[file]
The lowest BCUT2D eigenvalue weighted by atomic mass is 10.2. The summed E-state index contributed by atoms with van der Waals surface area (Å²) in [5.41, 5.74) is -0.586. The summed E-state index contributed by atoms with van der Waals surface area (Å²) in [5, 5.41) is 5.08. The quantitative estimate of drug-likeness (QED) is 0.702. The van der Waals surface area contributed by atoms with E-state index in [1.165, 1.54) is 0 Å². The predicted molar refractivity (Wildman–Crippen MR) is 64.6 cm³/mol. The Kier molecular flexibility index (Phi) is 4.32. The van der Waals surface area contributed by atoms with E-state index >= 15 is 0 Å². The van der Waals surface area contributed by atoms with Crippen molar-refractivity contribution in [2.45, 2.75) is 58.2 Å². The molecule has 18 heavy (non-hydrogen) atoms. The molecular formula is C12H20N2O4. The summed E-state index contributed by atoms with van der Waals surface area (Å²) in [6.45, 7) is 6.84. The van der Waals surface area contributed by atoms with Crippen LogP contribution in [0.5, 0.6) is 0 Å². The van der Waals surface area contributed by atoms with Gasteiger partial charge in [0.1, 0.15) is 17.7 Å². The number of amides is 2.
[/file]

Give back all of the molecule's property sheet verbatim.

The lowest BCUT2D eigenvalue weighted by atomic mass is 10.2. The summed E-state index contributed by atoms with van der Waals surface area (Å²) in [5.41, 5.74) is -0.586. The summed E-state index contributed by atoms with van der Waals surface area (Å²) in [5, 5.41) is 5.08. The quantitative estimate of drug-likeness (QED) is 0.702. The van der Waals surface area contributed by atoms with E-state index in [1.165, 1.54) is 0 Å². The predicted molar refractivity (Wildman–Crippen MR) is 64.6 cm³/mol. The Kier molecular flexibility index (Phi) is 4.32. The van der Waals surface area contributed by atoms with E-state index >= 15 is 0 Å². The van der Waals surface area contributed by atoms with Crippen molar-refractivity contribution in [2.45, 2.75) is 58.2 Å². The molecule has 18 heavy (non-hydrogen) atoms. The molecular formula is C12H20N2O4. The summed E-state index contributed by atoms with van der Waals surface area (Å²) in [6.45, 7) is 6.84. The van der Waals surface area contributed by atoms with Crippen LogP contribution in [0.5, 0.6) is 0 Å². The van der Waals surface area contributed by atoms with Gasteiger partial charge in [0.1, 0.15) is 17.7 Å². The number of amides is 2.